PLoS One. 2020 Dec 22;15(12):e0244270. doi: 10.1371/journal.pone.0244270. eCollection 2020.
OBJECTIVE: To evaluate differences by race/ethnicity in clinical characteristics and outcomes among hospitalized patients with Covid-19 at Massachusetts General Hospital (MGH).
METHODS: The MGH Covid-19 Registry includes confirmed SARS-CoV-2-infected patients hospitalized at MGH and is based on manual chart reviews and data extraction from electronic health records (EHRs). We evaluated differences between White/Non-Hispanic and Hispanic patients in demographics, complications and 14-day outcomes among the N = 866 patients hospitalized with Covid-19 from March 11, 2020-May 4, 2020.
RESULTS: Overall, 43% of patients hospitalized with Covid-19 were women, median age was 60.4 [IQR = (48.2, 75)], 11.3% were Black/non-Hispanic and 35.2% were Hispanic. Hispanic patients, representing 35.2% of patients, were younger than White/non-Hispanic patients [median age 51y; IQR = (40.6, 61.6) versus 72y; (58.0, 81.7) (p<0.001)]. Hispanic patients were symptomatic longer before presenting to care (median 5 vs 3d, p = 0.039) but were more likely to be sent home with self-quarantine than be admitted to hospital (29% vs 16%, p<0.001). Hispanic patients had fewer comorbidities yet comparable rates of ICU or death (34% vs 36%). Nonetheless, a greater proportion of Hispanic patients recovered by 14 days after presentation (62% vs 45%, p<0.001; OR = 1.99, p = 0.011 in multivariable adjusted model) and fewer died (2% versus 18%, p<0.001).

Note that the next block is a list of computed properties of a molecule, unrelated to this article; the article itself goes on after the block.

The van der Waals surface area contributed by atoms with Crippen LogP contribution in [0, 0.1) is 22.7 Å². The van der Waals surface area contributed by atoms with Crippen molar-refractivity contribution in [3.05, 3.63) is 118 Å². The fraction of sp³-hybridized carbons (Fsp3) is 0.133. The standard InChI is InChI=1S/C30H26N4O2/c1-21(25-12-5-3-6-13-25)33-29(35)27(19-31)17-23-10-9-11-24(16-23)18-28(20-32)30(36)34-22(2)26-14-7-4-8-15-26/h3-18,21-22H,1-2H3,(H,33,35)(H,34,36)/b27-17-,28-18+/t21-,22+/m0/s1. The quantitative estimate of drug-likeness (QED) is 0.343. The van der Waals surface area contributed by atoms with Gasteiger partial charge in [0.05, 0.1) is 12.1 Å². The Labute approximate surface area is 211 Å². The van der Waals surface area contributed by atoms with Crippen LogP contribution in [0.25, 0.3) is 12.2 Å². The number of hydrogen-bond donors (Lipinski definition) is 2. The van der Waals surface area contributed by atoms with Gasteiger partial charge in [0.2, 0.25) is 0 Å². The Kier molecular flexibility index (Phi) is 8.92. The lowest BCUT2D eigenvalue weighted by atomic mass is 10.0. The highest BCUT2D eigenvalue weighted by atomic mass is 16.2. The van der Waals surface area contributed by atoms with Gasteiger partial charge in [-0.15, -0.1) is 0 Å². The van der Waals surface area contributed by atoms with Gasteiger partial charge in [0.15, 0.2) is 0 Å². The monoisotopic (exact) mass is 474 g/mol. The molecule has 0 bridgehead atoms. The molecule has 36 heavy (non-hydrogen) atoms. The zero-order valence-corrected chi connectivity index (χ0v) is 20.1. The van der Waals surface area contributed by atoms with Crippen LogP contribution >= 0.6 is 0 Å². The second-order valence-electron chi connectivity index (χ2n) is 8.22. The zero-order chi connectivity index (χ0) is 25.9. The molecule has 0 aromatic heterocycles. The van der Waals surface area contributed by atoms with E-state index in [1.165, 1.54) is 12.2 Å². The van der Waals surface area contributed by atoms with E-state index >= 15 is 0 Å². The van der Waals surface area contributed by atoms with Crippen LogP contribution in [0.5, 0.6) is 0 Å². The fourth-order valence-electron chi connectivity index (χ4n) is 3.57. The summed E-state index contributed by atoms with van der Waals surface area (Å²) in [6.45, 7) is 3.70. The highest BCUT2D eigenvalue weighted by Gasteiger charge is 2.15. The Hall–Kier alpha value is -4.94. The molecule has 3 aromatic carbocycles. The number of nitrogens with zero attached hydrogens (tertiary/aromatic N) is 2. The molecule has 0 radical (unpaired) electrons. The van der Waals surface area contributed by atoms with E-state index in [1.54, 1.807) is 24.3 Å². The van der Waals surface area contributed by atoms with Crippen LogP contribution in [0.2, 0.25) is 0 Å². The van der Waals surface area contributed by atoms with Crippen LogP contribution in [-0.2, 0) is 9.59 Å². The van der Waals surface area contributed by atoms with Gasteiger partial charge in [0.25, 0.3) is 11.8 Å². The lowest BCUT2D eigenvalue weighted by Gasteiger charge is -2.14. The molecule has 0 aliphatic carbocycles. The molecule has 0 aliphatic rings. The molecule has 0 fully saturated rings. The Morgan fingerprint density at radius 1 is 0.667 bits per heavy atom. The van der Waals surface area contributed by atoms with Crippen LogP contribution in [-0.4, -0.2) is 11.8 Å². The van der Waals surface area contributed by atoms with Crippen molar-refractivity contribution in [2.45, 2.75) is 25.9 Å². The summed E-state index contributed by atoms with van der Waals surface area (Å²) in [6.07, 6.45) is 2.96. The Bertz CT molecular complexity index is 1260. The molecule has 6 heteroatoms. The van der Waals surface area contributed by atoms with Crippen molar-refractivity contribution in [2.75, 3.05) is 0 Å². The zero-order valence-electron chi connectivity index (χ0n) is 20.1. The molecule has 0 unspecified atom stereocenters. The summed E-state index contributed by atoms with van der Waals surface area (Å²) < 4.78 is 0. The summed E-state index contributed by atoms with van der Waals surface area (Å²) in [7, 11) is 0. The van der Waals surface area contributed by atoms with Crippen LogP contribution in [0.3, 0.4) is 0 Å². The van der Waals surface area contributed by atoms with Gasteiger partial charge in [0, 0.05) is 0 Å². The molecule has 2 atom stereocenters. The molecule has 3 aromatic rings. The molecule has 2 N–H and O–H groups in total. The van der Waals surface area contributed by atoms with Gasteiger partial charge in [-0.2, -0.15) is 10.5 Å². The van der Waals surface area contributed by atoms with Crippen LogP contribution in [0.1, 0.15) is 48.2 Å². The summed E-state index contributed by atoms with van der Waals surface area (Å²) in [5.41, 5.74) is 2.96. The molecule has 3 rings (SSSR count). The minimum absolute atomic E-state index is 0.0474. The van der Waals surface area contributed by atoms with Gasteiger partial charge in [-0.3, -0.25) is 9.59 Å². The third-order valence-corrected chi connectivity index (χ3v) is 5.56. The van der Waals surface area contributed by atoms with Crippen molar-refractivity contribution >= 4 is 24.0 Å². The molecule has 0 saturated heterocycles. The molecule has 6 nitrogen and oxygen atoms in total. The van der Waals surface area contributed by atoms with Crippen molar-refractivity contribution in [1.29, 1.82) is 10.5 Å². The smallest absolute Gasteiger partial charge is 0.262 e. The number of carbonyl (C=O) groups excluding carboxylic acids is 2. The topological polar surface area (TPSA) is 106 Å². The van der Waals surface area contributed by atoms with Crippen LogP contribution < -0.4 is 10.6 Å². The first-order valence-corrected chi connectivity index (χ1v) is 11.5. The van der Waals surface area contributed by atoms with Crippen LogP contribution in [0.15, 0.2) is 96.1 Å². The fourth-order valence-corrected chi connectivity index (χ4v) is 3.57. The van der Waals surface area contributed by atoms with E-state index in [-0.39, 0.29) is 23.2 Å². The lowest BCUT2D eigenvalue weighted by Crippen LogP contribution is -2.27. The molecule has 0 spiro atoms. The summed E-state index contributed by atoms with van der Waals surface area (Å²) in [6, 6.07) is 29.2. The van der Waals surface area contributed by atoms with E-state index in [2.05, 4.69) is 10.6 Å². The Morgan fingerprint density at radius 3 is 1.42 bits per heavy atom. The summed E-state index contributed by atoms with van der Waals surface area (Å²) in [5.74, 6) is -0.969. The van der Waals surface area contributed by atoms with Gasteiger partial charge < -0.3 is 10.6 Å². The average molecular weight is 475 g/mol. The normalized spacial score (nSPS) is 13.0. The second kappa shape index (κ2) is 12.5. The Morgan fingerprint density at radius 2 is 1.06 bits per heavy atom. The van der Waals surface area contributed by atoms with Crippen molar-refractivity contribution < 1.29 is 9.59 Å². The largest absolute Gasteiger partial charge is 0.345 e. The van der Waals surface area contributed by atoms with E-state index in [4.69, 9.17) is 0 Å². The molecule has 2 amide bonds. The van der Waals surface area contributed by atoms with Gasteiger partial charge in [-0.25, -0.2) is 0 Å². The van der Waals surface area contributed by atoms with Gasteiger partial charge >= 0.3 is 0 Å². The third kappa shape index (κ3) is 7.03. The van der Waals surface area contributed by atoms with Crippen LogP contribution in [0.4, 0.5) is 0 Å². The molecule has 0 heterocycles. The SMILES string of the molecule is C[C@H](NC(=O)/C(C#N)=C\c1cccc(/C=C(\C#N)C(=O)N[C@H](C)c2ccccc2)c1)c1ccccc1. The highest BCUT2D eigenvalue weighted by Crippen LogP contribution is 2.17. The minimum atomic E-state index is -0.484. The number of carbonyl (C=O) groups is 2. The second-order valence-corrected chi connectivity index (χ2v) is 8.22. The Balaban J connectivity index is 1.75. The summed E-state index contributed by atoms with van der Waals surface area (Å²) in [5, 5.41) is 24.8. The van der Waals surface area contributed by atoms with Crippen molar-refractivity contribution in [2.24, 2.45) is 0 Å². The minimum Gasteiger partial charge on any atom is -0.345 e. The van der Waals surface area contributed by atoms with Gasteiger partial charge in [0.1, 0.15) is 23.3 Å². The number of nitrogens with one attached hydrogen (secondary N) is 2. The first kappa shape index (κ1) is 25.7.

CONCLUSIONS: Hospitalized Hispanic patients were younger and had fewer comorbidities compared to White/non-Hispanic patients; despite comparable rates of ICU care or death, a greater proportion recovered. These results have implications for public health policy and the design and conduct of clinical trials.